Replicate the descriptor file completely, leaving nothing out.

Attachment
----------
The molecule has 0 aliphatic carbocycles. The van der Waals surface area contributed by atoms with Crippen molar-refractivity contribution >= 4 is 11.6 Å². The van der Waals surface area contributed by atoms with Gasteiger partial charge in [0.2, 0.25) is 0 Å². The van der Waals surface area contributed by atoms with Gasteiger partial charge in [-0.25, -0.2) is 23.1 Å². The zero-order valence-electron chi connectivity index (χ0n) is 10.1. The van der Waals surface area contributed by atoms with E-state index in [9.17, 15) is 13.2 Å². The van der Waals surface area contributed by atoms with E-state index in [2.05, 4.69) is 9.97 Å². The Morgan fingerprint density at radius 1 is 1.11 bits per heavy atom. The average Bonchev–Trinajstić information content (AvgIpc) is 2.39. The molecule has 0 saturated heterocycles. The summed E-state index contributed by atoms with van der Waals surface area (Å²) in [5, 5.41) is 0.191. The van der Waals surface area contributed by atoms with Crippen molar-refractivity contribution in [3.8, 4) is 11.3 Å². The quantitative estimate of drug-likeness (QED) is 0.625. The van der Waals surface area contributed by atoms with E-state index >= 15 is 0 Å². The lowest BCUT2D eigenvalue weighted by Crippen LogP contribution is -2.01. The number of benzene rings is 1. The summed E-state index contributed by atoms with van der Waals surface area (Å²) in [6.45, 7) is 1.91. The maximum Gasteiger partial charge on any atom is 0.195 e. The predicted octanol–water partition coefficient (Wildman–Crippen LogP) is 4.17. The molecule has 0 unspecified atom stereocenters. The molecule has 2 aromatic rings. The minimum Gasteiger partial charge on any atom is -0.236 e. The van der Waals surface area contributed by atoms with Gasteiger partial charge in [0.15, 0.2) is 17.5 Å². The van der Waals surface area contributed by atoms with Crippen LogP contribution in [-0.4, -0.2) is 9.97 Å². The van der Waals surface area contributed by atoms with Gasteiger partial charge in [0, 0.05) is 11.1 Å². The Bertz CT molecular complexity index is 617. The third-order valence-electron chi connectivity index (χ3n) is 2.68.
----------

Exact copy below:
The molecule has 0 aliphatic carbocycles. The van der Waals surface area contributed by atoms with Crippen molar-refractivity contribution >= 4 is 11.6 Å². The van der Waals surface area contributed by atoms with Gasteiger partial charge in [0.2, 0.25) is 0 Å². The van der Waals surface area contributed by atoms with Gasteiger partial charge in [-0.25, -0.2) is 23.1 Å². The zero-order valence-electron chi connectivity index (χ0n) is 10.1. The van der Waals surface area contributed by atoms with E-state index in [9.17, 15) is 13.2 Å². The van der Waals surface area contributed by atoms with E-state index in [2.05, 4.69) is 9.97 Å². The Morgan fingerprint density at radius 1 is 1.11 bits per heavy atom. The average Bonchev–Trinajstić information content (AvgIpc) is 2.39. The molecule has 0 saturated heterocycles. The summed E-state index contributed by atoms with van der Waals surface area (Å²) in [5, 5.41) is 0.191. The van der Waals surface area contributed by atoms with Crippen molar-refractivity contribution in [3.8, 4) is 11.3 Å². The quantitative estimate of drug-likeness (QED) is 0.625. The van der Waals surface area contributed by atoms with E-state index >= 15 is 0 Å². The lowest BCUT2D eigenvalue weighted by Crippen LogP contribution is -2.01. The number of benzene rings is 1. The summed E-state index contributed by atoms with van der Waals surface area (Å²) in [6.45, 7) is 1.91. The maximum Gasteiger partial charge on any atom is 0.195 e. The predicted octanol–water partition coefficient (Wildman–Crippen LogP) is 4.17. The molecule has 0 unspecified atom stereocenters. The molecule has 2 aromatic rings. The minimum Gasteiger partial charge on any atom is -0.236 e. The van der Waals surface area contributed by atoms with Gasteiger partial charge in [0.15, 0.2) is 17.5 Å². The van der Waals surface area contributed by atoms with Crippen LogP contribution in [-0.4, -0.2) is 9.97 Å². The van der Waals surface area contributed by atoms with Gasteiger partial charge in [0, 0.05) is 11.1 Å². The Bertz CT molecular complexity index is 617. The third-order valence-electron chi connectivity index (χ3n) is 2.68.